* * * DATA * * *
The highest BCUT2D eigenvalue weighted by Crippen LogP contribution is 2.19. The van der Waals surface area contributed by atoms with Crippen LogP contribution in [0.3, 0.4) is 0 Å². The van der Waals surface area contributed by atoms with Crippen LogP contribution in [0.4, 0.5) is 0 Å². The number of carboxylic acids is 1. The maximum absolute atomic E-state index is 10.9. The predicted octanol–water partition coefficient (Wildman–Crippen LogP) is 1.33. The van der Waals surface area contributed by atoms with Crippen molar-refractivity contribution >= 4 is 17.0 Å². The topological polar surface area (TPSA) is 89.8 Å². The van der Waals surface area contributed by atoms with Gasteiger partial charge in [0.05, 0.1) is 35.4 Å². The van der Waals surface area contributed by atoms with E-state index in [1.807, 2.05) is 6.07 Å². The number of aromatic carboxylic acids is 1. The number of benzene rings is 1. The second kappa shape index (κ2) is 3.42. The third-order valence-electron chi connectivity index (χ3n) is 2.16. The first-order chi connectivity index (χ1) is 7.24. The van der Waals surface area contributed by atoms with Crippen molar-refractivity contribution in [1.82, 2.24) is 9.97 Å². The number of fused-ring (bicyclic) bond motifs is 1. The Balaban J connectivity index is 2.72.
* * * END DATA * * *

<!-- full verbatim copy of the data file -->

The highest BCUT2D eigenvalue weighted by Crippen LogP contribution is 2.19. The van der Waals surface area contributed by atoms with Crippen LogP contribution in [0.3, 0.4) is 0 Å². The van der Waals surface area contributed by atoms with Crippen LogP contribution in [0.4, 0.5) is 0 Å². The number of carboxylic acids is 1. The maximum absolute atomic E-state index is 10.9. The predicted octanol–water partition coefficient (Wildman–Crippen LogP) is 1.33. The van der Waals surface area contributed by atoms with Crippen molar-refractivity contribution >= 4 is 17.0 Å². The topological polar surface area (TPSA) is 89.8 Å². The van der Waals surface area contributed by atoms with Gasteiger partial charge in [0.05, 0.1) is 35.4 Å². The van der Waals surface area contributed by atoms with E-state index in [1.807, 2.05) is 6.07 Å². The number of aromatic carboxylic acids is 1. The number of benzene rings is 1. The second kappa shape index (κ2) is 3.42. The third-order valence-electron chi connectivity index (χ3n) is 2.16. The first-order chi connectivity index (χ1) is 7.24. The van der Waals surface area contributed by atoms with Crippen molar-refractivity contribution in [1.82, 2.24) is 9.97 Å². The number of fused-ring (bicyclic) bond motifs is 1. The Balaban J connectivity index is 2.72.